Supporting Executive Functioning Skills in the Classroom
Executive functions are the basic skill sets in our brains that drive us to pay attention, make plans, keep on track, prioritize, and hold information in our minds. They are the building blocks of learning. Students with underdeveloped executive functioning skills struggle with self-control, filtering out distractions, and focusing in a classroom setting. Educators can get creative with ways to support the improvement of their students’ executive functioning skills. At LearningWorks for Kids, we focus on utilizing the power of digital technologies to support children’s development in these vital areas. Video games and mobile apps are a great way to meet today’s kids at their points of interest and engage them. However, in a classroom setting, more traditional approaches are useful. Recognizing which executive functioning deficits are common in your particular classroom will direct the design of your educational strategies. Below are some strategies that could be implemented to support executive functioning in your classroom.
Allocate class time for students to organize materials.
Building in time to your classroom routine for writing down homework, identifying and organizing materials, and making a homework plan can support children in their organizational skills, working memory, and time management. Ten minutes per day could make a significant difference for many students!
Schedule movement breaks.
Many children struggle with restlessness and carry lots of energy in their bodies. Rather than forcing them to repress this, accommodating more hyperactive children can help with the entire classroom dynamic. Recent research supports the theory that breaking between lessons for a series of stretches or a mini dance party can support difficult transition time while helping students with sustained attention, working memory, and task initiation.
Use a timer for written assignments.
Clearly communicating how long students have during written assignments with a visual aid can support them in time management and task initiation. When they can see how much time they have left, it may help keep them on track. Fun visual timers like these can add a little flair to your lesson, too.
Provide note outlines.
For children who struggle with certain executive functions, the process of taking notes may pull their attention away from absorbing the information being delivered. In providing the skeleton of the lesson through note outlines, students can better keep up with listening while still noting essential information. This will help with working memory and task persistence.
Incorporate peer review sessions.
Whether for a written assignment or a math assignment, setting up peer review sessions can help students to teach each other and learn from each other. This revision of coursework will give them the opportunity to practice reviewing others’ work while rechecking their own. Engaging in a dialogue such as a peer review session can support metacognition, working memory, and flexibility skills.
Nontraditional Strategies to Support Executive Functions
As an educator, you serve as an important point of contact for children and families regarding their development. While you can implement supportive classroom routines during school hours, many students may benefit from additional practice at home. Digital technologies, such as video games and mobile apps, capture children’s attention and engagement. For children, learning occurs through play. Considering how they are already using these platforms, students are more likely to be more focused and motivated to practice these skills.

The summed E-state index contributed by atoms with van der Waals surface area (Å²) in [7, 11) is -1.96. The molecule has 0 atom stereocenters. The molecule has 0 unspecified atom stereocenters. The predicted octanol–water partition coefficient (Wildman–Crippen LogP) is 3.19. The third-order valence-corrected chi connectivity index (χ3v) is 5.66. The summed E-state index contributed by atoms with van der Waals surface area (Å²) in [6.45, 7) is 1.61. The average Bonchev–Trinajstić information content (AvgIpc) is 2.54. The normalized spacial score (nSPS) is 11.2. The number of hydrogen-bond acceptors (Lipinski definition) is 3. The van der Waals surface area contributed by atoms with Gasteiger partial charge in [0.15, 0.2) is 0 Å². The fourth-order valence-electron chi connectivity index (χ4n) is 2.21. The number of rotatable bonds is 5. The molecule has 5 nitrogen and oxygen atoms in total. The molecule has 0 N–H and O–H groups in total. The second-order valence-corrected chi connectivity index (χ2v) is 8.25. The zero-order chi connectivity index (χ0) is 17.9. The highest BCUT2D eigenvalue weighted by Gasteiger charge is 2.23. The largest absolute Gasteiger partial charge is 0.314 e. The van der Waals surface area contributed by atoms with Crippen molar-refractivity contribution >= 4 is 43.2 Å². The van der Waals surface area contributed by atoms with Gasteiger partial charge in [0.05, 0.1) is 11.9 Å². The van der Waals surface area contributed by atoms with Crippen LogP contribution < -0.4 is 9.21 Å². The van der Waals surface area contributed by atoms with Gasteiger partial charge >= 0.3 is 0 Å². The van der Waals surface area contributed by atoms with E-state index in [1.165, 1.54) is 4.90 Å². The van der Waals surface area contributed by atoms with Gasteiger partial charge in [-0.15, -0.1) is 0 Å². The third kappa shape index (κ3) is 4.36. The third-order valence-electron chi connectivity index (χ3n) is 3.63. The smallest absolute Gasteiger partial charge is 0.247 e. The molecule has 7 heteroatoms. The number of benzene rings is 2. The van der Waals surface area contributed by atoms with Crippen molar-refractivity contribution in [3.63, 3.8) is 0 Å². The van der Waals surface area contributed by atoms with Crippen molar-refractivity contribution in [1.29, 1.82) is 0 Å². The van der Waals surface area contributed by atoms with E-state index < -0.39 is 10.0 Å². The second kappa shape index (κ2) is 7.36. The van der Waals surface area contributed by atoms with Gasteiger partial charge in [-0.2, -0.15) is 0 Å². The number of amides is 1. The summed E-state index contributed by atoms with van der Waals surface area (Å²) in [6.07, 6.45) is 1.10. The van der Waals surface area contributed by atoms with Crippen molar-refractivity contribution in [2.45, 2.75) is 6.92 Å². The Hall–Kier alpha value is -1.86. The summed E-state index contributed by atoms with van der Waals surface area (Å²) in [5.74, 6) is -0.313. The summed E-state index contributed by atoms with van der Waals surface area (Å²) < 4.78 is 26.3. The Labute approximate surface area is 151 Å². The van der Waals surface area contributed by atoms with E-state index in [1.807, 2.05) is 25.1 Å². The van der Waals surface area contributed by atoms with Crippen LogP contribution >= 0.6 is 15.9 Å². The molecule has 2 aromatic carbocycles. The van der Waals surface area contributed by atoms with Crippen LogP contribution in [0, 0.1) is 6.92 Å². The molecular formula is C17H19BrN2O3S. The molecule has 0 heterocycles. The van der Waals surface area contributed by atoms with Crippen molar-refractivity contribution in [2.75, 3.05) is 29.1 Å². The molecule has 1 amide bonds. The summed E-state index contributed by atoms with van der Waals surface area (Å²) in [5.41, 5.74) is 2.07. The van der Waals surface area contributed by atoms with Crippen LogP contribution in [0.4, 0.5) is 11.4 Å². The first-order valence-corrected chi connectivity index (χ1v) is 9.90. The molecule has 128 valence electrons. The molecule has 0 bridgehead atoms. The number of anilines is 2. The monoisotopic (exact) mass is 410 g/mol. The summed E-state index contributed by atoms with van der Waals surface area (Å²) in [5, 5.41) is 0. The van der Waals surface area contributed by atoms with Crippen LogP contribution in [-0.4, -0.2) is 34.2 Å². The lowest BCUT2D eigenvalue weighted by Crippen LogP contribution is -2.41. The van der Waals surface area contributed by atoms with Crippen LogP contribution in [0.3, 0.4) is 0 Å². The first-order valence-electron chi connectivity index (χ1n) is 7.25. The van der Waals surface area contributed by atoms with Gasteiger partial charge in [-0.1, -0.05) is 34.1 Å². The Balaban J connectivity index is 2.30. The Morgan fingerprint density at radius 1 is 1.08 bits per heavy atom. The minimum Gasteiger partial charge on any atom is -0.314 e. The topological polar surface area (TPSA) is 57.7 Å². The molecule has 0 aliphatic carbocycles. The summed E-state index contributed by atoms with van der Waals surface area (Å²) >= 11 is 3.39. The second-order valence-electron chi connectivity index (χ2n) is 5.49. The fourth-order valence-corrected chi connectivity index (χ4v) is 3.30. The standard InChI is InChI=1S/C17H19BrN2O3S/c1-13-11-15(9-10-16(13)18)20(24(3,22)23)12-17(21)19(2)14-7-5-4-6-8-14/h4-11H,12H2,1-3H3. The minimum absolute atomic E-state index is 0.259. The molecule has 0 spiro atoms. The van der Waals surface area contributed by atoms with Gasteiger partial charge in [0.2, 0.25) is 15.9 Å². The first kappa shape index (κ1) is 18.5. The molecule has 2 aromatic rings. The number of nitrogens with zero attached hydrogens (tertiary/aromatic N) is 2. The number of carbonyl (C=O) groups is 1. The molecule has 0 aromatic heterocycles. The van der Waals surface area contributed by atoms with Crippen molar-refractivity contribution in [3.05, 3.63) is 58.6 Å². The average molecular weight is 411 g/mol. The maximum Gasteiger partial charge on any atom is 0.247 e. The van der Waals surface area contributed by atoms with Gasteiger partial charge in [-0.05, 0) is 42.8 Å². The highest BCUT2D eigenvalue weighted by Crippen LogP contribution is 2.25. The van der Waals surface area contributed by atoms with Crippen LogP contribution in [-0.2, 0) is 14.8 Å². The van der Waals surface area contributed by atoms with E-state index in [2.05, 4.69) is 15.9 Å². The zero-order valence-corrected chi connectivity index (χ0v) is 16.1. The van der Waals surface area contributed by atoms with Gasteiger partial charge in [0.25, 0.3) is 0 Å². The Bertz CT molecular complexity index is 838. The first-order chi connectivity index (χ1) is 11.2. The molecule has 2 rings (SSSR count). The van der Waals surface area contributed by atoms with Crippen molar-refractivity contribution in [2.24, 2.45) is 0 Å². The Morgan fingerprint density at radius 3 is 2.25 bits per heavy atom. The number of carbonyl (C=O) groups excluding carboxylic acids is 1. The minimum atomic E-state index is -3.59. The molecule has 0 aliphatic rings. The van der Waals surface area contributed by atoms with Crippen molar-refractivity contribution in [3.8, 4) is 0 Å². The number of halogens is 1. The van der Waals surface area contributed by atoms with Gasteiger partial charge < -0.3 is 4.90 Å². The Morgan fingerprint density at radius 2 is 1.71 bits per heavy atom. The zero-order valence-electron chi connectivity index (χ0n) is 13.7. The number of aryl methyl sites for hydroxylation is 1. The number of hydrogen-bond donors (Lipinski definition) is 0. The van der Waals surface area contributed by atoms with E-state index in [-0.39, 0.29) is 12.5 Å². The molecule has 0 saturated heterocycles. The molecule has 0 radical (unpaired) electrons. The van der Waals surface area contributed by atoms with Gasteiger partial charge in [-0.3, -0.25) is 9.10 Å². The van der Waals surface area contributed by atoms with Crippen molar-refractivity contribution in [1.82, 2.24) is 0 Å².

Rather than being a tech wiz themselves, teachers are in a great position to refer students to a variety of apps and games depending on their needs. This general knowledge of which technologies are supportive can make a huge difference in the lives of students.
Here are a few resources to have on your radar as an educator:
Oftentimes, a school or district library will have access to relevant resources and technologies made accessible to your students. It is worth scheduling a meeting with your librarian to see what options are available to you.
LearningWorks for Kids Courses
Our website has a variety of resources to support improving executive functioning in the digital age. We offer courses that specialize in specific executive functioning skills through gameplay. There are a number of options to accommodate all different kinds of learners.
Executive Skills Test
LearningWorks for Kids also has an executive skills test that can help you figure out exactly what your students need. Click here to head to the link for this test, which can be filled out by parents to get an overview of their child’s strengths and weaknesses.
Apps and Games
Forgetful – an iOS app where users create simple to-do lists with reminders. This app provides video audio, and text reminders and can help with organization.
Hay Day – a farm simulation game that illustrates the concept of time management. To do well in the game, one must develop an understanding of time and planning.
myHomework – an app that helps with planning and scheduling. Students can input dates due dates for assignments, relevant details, and information into an interactive calendar.
Evernote – a multifaceted and incredibly useful app that helps with note-taking and archiving. This supports executive function skills such as organization and metacognition. The app can be used simply for keeping track of notes but also supports more complex utilization that is useful to high school and college students.
One thought on “The Importance of Executive Functions in the Classroom”
Very useful for me